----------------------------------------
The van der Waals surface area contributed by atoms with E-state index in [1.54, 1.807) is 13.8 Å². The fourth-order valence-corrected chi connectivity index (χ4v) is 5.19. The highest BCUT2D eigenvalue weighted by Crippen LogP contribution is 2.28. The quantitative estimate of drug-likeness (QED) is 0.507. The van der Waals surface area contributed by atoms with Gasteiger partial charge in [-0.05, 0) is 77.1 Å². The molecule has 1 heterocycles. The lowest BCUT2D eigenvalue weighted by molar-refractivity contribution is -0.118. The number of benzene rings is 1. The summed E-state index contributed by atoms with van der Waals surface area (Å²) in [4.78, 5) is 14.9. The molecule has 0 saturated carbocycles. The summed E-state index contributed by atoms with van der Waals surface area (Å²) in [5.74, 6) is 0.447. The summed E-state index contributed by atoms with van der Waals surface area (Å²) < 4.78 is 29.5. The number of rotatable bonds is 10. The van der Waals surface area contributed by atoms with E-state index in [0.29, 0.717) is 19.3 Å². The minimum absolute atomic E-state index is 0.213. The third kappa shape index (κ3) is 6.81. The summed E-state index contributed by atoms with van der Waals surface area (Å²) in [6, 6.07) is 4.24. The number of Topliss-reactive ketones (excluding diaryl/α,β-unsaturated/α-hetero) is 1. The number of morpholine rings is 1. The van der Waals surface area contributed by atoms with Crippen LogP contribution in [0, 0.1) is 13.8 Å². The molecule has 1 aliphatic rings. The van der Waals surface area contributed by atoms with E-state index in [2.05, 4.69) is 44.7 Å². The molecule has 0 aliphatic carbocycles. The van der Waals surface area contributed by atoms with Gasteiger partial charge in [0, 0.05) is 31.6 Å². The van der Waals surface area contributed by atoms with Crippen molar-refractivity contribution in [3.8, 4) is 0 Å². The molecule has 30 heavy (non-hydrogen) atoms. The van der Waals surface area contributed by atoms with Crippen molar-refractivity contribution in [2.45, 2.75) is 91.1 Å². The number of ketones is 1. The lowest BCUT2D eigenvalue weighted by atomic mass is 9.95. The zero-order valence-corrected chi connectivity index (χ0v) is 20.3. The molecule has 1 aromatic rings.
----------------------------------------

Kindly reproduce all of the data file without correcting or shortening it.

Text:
The van der Waals surface area contributed by atoms with E-state index in [1.54, 1.807) is 13.8 Å². The fourth-order valence-corrected chi connectivity index (χ4v) is 5.19. The highest BCUT2D eigenvalue weighted by Crippen LogP contribution is 2.28. The quantitative estimate of drug-likeness (QED) is 0.507. The van der Waals surface area contributed by atoms with Gasteiger partial charge in [-0.05, 0) is 77.1 Å². The molecule has 1 heterocycles. The lowest BCUT2D eigenvalue weighted by molar-refractivity contribution is -0.118. The number of benzene rings is 1. The summed E-state index contributed by atoms with van der Waals surface area (Å²) in [4.78, 5) is 14.9. The molecule has 0 saturated carbocycles. The summed E-state index contributed by atoms with van der Waals surface area (Å²) in [5.74, 6) is 0.447. The summed E-state index contributed by atoms with van der Waals surface area (Å²) < 4.78 is 29.5. The number of rotatable bonds is 10. The van der Waals surface area contributed by atoms with E-state index in [0.29, 0.717) is 19.3 Å². The minimum absolute atomic E-state index is 0.213. The third kappa shape index (κ3) is 6.81. The summed E-state index contributed by atoms with van der Waals surface area (Å²) in [6, 6.07) is 4.24. The number of Topliss-reactive ketones (excluding diaryl/α,β-unsaturated/α-hetero) is 1. The number of morpholine rings is 1. The van der Waals surface area contributed by atoms with Crippen LogP contribution in [0, 0.1) is 13.8 Å². The molecule has 1 aliphatic rings. The van der Waals surface area contributed by atoms with E-state index in [2.05, 4.69) is 44.7 Å². The molecule has 0 aliphatic carbocycles. The van der Waals surface area contributed by atoms with Gasteiger partial charge in [0, 0.05) is 31.6 Å². The van der Waals surface area contributed by atoms with Crippen molar-refractivity contribution in [3.8, 4) is 0 Å². The molecule has 30 heavy (non-hydrogen) atoms. The van der Waals surface area contributed by atoms with Crippen molar-refractivity contribution in [2.45, 2.75) is 91.1 Å². The number of ketones is 1. The lowest BCUT2D eigenvalue weighted by atomic mass is 9.95. The zero-order valence-corrected chi connectivity index (χ0v) is 20.3. The molecule has 1 aromatic rings.